Float Therapy: A New Trend in Integrative Medicine
Maggie A. Smith is a director-at-large for the national Oncology Nursing Society (ONS), as well as nominating-chair and immediate-past president of the Chicago Chapter of ONS. Her clinical and research interest include being a voice for underrepresented and underserved populations. She is also, involved in community outreach and breast health education.
As oncology nurses we need to be aware of complementary therapies and how they may potentially interact with our conventional therapies.
A new cancer diagnosis or a change in disease status can be frightening to a patient. These changes can be accompanied by anxiety, mood/sleep disturbance, and pain.1 Conventional medicines do not always satisfactorily relieve these symptoms; so, more and more oncology patients are shifting their attention to integrative medicine; a complementary approach where the goal is to work together with conventional medicine to achieve a resolution of these symptoms.1
Float therapy, also known as restricted environment stimulation technique (REST), is gaining popularity in integrative medicine. With this, a person floats in a tank, (also called an isolation tank, float pod, or float pool) located inside a private room where the individual is in a relaxed and restful state.2 Float therapy is commonly used in Europe and is rapidly gaining popularity in the United States.
What is Float Therapy?
In this complementary therapy method, a person floats weightlessly on 10 inches of warm, body-temperature water in which more than 1000 pounds of pharmaceutical-grade Epsom salts are dissolved. Since the Epsom salts keep the body buoyant, the pressure of gravity is taken off the muscles and joints. While floating, the body as a whole is put in a high state of physical relaxation. This therapy is designed to promote calmness and tranquility, eliminate fatigue, improve sleep, and alleviate stress and anxiety, all while energizing, rejuvenating, and revitalizing the mind and body.
How Does Float Therapy Benefit Patients?
Research has shown that patients with cancer experience high levels of depression and anxiety, partially because their diagnoses can be highly comorbid.1 Insomnia and pain are also symptoms experienced by patients throughout various phases of their cancer journey.1 Float therapy has been shown to be effective in combating these symptoms in conjunction with conventional therapies. 1, 3, 4 Float therapy is often used by doctors and practitioners as a holistic regimen to bring balance and return the body back to its internal homeostasis, creating an environment in which the body is relaxed and is self-healing. 1, 3-5
What Do Nurses Need to Know?
As oncology nurses we need to be aware of these complementary therapies and how they may potentially interact with conventional medicine. While float therapy is a noninvasive therapy, it is not for everyone. For example, if oncology patients have a history of uncontrollable seizures, floating may not be the best choice for them. While floating, patients need to be able to follow simple commands in the event of an emergency; clinical staff is not required at float facilities. Also, if a patient recently completed radiation therapy and has skin irritation or underwent surgery and has an open wound, Epsom salts inside of the floating device may further irritate the skin.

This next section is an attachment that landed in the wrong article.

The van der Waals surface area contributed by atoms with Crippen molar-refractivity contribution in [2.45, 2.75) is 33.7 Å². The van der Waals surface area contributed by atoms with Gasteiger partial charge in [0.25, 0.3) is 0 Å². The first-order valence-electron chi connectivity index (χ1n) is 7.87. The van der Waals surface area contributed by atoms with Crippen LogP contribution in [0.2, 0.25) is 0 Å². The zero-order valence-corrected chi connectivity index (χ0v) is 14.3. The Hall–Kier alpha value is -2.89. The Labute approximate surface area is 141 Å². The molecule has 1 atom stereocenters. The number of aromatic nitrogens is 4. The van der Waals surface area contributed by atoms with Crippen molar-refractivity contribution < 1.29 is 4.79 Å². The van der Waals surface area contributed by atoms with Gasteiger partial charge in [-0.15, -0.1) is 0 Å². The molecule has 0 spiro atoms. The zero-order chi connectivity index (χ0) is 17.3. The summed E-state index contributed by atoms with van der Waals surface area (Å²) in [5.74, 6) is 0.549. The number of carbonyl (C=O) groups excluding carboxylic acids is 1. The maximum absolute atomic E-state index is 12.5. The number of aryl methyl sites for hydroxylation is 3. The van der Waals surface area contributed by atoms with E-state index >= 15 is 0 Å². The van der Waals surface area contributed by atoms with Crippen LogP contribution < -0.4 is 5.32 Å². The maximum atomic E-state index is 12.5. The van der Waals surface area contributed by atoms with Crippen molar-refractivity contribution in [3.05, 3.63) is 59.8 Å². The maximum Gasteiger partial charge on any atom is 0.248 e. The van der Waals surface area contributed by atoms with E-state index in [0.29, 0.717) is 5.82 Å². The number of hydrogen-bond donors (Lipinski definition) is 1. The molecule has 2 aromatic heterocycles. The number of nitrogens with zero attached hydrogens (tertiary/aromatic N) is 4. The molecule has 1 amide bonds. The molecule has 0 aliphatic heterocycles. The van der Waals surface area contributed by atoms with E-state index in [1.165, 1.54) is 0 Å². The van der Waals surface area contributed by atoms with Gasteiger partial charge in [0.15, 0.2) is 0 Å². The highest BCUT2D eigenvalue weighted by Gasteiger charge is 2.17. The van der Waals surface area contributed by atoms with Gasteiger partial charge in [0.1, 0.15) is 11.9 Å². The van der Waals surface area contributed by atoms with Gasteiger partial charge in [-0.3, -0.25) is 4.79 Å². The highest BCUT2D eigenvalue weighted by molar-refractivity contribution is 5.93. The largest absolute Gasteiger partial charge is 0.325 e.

Float therapy, as well as many other complementary therapies, are typically not covered by insurance, so encourage patients to reach out to their insurance companies to find out more about their benefits. Lastly, there are ongoing clinical trials looking at the benefit of float therapy as a natural alternative to traditional medication, so stay tuned as this therapy continues to find new applications in the way we treat and manage our oncology patients.
- Deng G, Cassileth B. Integrative Oncology: Complementary therapies for pain, anxiety, and mood disturbance. CA Cancer J Clin. 2005;(55):109-116. doi: 10.3322/canjclin.55.2.109.
- Lilly JC. Mental effects of reduction of ordinary levels of physical stimuli on intact, healthy persons. Psychaitr Rep Am Psychiatr. Assoc. 1956;5:1-9; discussion, 10-28.
- Brown L, Kroenke K, Theobald D, Wu J, Tu W. The association of depression and anxiety with health‐related quality of life in cancer patients with depression and/or pain. Psychooncology. 2010; 19(7): 734—741. doi: 10.1002/pon.1627.
- Johnsson K, Kjellgren A. Promising effects of treatment with flotation-REST (restricted environmental stimulation technique) as an intervention for generalized anxiety disorder (GAD): a randomized controlled pilot trial. BMC Complementary and Alternative Medicine. 2016;(16) 108 doi: 10.1186/s12906-016-1089-x.
- Kjellgren A, Westman J. Beneficial effects of treatment with sensory isolation in flotation-tank as a preventive health-care intervention — a randomized controlled pilot trial. BMC Complementary and Alternative Medicine. 2014;(14):417. doi: 10.1186/1472-6882-14-417.